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Stanley Hay Umphray Bowie, 1917 - 2008

Stanley Bowie, (Stan) was among the first of a new generation of young geologists who worked on the indigenous mineral resources of the UK during WW2. In Stanley’s case this involved evaluation of both coal and iron deposits in the UK. This was followed by his subsequent enlistment in the Meteorological Branch of the RAF where he undertook active military service as a Flying Officer, providing weather reconnaissance for both Bomber Command and Coastal Command. He subsequently made further contributions to both the economic and military defence aspects of national security for the UK, resulting from his choice of career.

In June 1946 he joined the Geological Survey of Great Britain as a Geologist in the Special Investigations Unit (SIU) which was responsible for advising the British Government on the availability of uranium supplies. The SIU had been established during the war in order to help with the location of sources of uranium in the British Empire and elsewhere that could contribute to the inventory required for the Manhattan Project. The SIU was subsequently renamed the Atomic Energy Division in 1951. He was promoted to Senior Geologist in 1947 with responsibility for all laboratory investigations where he prepared An Index of Radioactive Minerals, which was declassified as late as 1976 and was based in part on a classical collection of uranium-bearing ore minerals.

In 1949 he was responsible for the development of Geiger-Muller (G-M) counters in cooperation with the Atomic Energy Research Establishment (AERE) Harwell. Work commenced on the development of auto-radiographic techniques for thin and polished sections , which were subsequently applied to studies of uranium and thorium.

Over the next 20 years he continued collaboration with AERE on the development of portable GM counters for use in geological research and uranium reconnaissance. He made numerous overseas visits to uranium mines, geological surveys and geological conferences to foster international collaboration on state-of-the-art research on uranium geology and exploration.

In 1955 he was promoted to Chief Geologist, Atomic Energy Division (AED) and appointed member of the Raw Material Research and Development Committee of the UK Atomic Energy Authority (UKAEA). He attended the Peaceful Uses of Atomic Energy Conference, Geneva, where he presented the research work undertaken by the AED.

At this point important research was initiated on the ore microscopy of opaque minerals in polished section using diamond indentation micro-hardness, combined with quantitative reflectance measurements. These provided essential tools to aid ore mineral identification, especially where mineral grains were too small to extract for x-ray determination. These techniques made a unique contribution to the systematic study of ores and opaque minerals until electron probe microanalysis became more generally available for routine examination of minerals and ores in polished thin section. This research was undertaken in collaboration with Dr Norman Henry, Department of Mineralogy and Petrology, University of Cambridge, in a popular series of international workshops sponsored by the International Mineralogical Association Commission on Ore Microscopy.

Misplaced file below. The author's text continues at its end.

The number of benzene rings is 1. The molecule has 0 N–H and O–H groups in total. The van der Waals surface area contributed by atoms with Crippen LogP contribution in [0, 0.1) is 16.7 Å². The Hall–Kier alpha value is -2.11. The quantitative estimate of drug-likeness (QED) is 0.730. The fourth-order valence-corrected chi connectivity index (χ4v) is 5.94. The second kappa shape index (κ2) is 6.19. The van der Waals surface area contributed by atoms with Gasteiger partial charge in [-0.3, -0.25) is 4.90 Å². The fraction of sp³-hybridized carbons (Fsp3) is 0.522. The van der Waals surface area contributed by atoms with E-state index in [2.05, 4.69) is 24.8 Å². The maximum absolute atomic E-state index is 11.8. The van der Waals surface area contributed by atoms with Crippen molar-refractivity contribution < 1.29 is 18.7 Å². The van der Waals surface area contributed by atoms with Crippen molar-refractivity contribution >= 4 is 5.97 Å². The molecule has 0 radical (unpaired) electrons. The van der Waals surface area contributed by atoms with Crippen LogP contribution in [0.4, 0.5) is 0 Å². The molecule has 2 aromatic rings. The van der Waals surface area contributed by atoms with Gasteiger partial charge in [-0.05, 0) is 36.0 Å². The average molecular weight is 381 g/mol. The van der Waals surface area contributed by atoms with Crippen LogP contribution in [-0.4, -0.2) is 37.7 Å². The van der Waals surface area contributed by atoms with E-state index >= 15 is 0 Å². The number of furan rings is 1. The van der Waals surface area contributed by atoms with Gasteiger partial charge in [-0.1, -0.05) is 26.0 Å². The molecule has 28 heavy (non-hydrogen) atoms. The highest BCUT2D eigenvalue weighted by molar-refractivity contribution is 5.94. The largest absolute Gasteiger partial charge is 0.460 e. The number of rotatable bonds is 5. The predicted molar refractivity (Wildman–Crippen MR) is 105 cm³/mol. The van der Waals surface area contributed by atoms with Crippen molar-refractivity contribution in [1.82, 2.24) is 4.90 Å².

In 1968 he was appointed Assistant Director, Chief Geochemist within the reconstituted Institute of Geological Sciences (IGS), and was responsible for the organisation of a uranium reconnaissance programme covering Great Britain on behalf of UKAEA. In 1969 he was one of only four UK scientists appointed as Principal Investigator by NASA to undertake research on the ore mineralogy and uranium content of lunar samples from the Apollo 11 and 12 missions. Several combined laboratory techniques were employed, including quantitative optical microscopy in reflected light, quantitative electron probe microanalysis, and fission track analysis for the identification of uranium. This demonstrated the high Ti content located in abundant ilmenite from the Sea of Tranquillity, (Apollo 11) and uranium concentrated in Fe-Ti accessory minerals (Apollo 12) probably originating from the lunar highlands.

In 1970 he directed the start of a multi-element geochemical survey programme based on stream-sediment sampling to cover Great Britain, which continues to this day. In 1984 he was appointed Chairman of the Department of the Environment Research Advisory Group set up to advise on the research necessary to ensure the safe disposal of all forms of radioactive waste and in 1985 submitted the Group’s report and gave written evidence to the House of Commons Environment Committee on Radioactive Waste. He continued to recommend that nuclear power has a major role to play in the UK as a supplier of environmentally secure 24/7 baseload electricity to the National Grid. Indeed, just before he died he told his son Antony to cancel the ambulance that had been called to take him to hospital as “he still had too much work to do”.

Stanley was internationally respected and renowned and valued for his unique combination of practical, innovative geoscientific, economic, personal and social knowledge, skills and sense of humour, which greatly contributed to his success as an economic geologist. He received the Silver Medal, Royal Society of Arts, 1959 and was Vice President of the Geological Society 1972-5. He was a Team Member, Queen’s Award for Technological Achievement, 1990, for development of the inductively coupled plasma mass spectrometer. A new rhodium iridium sulphide was named Bowieite by Dr George Desborough of the US Geological Survey in recognition of his research in the field of opaque mineral identification.

He is survived by his two sons, Roderick and Antony from his lifelong marriage to Helen, daughter of Dr Roy Pocock FGS, who predeceased him by four weeks.

Peter Simpson